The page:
John Wyer

John Wyer (11 December 1909, Kidderminster, England – 1989, Scottsdale, Arizona, U.S.) [1] was an English automobile racing engineer and team manager. He is mainly associated with cars running in the light blue and orange livery of his longtime sponsorship partner Gulf Oil.

As team manager and team owner, Wyer won the 24 Hours of Le Mans several times. His first victory came in the 1959 edition, in his tenth anniversary as Aston Martin team manager, along with Roy Salvadori and Carroll Shelby, win with the DBR1. The team made their base for Le Mans at the Hotel De France from 1953 – 1975. The race cars would be tended within the courtyard and garage adjacent to the hotel before being driven to and from the circuit on the road for practice, qualifying and the race.

The team also won the 1000 km Nürburgring over three consecutive years.

In 1963 he left Aston Martin for Ford Advanced Vehicles (FAV) In 1964. After dismal results with the GT40’s in their first two years, mainly dealing with reliability due to mechanical failure, the Ford GT40 program was handed over to Holman Moody and Carroll Shelby to compete against Ferrari, with the 1966 24 Hours of Le Mans victory being the most famous, as well as 1967. While factory support from Ford backed Carroll Shelby and Holman moody with the Mk.II and Mk.IV chassis, John Wyer continued competing with The GT40 Mk.I, as well as experimenting with their own in-house built cars, known as Mirage M1, M2, and M3.

When Ford closed the project after the 1967 season, John Wyer and John Willment formed J.W. Automotive Engineering Ltd (JWA). As Wyer was the well known team manager and present at race tracks, it was widely assumed that JW stands for John Wyer even though it means John Willment, as stated by Willment’s brother-in-law Hans Herrmann.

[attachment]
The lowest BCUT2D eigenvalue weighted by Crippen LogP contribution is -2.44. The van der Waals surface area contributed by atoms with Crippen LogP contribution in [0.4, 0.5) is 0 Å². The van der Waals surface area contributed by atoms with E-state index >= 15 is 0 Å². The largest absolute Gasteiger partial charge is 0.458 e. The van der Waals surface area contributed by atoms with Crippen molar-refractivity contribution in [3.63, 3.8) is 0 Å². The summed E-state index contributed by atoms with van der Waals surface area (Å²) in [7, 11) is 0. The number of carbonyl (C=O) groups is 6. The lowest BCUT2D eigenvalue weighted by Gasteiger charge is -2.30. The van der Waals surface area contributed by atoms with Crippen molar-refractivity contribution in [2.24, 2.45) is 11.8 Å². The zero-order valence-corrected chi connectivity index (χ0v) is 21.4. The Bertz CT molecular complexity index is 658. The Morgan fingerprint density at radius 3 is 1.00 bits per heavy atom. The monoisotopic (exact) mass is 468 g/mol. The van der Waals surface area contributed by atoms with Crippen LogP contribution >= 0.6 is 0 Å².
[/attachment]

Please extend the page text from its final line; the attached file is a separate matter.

With backing from Gulf Oil and their team manager J-O Bockman, Wyer created the Ford-powered Mirage M-1, a prototype that won the 1967 1000 km Spa. Due to a rule change that came in effect for 1968, prototypes were limited to 3000cc, while sportscars could have 5000cc if at least 50 were built. This applied to the two-year-old Ford GT40s, which were modified by Wyer. As a surprise, Wyer won the World Sportscar Championship for Ford in 1968 even though the 2200cc Porsche 907 were considered favorites at the beginning of the season. The superior power of the 5000cc V8 allowed them to win on fast tracks, and especially at Le Mans two years in a row in 1968 (Pedro Rodríguez and Lucien Bianchi) and 1969 (Jacky Ickx and Jackie Oliver), even though they were outclassed at twistier tracks.

As it was obvious that the GT40 would finally become obsolete after 1969, Wyer switched to the new Porsche 917. Wyers’ team even became the factory’s main partner and was a major factor in developing the wedge-shaped Kurzheck tail of the 1970 917K which made the car much more stable than the original 1969 version.

Battling with the works Ferrari 512’s and the other Porsche team, backed by Martini Racing and led by Vic Elford, the JWA Gulf-Porsche 917’s, raced by Derek Bell, Jo Siffert, Richard Atwood and Pedro Rodríguez, earned many victories in 1970 and 1971, including the Spa 1000 km, but not at Le Mans. In fiction, a Gulf-Porsche 917K won in the cult movie Le Mans, making the Gulf colors even more famous.

In 1972, 5 litre sports cars like the 917s were banned, and the 3000cc Porsche 908 prototypes were also dropped by the factory as the new weight limit was too high, removing the 908’s advantage that balanced their lack of power.

Wyer adopted the new 3.0 L regulations and started building Gulf-Mirage prototypes once more, using a Formula One Cosworth DFV engine. The successful F1-engine was considered unsuited for endurance racing as vibrations took their toll after several hours, so modifications had to be made. After three years of trying, Jacky Ickx and Derek Bell finally achieved Wyers’ last win at Le Mans, in 1975.

The following year, John Wyer retired from automotive competition and sold his team to Harley Cluxton’s Grand Touring Cars operation.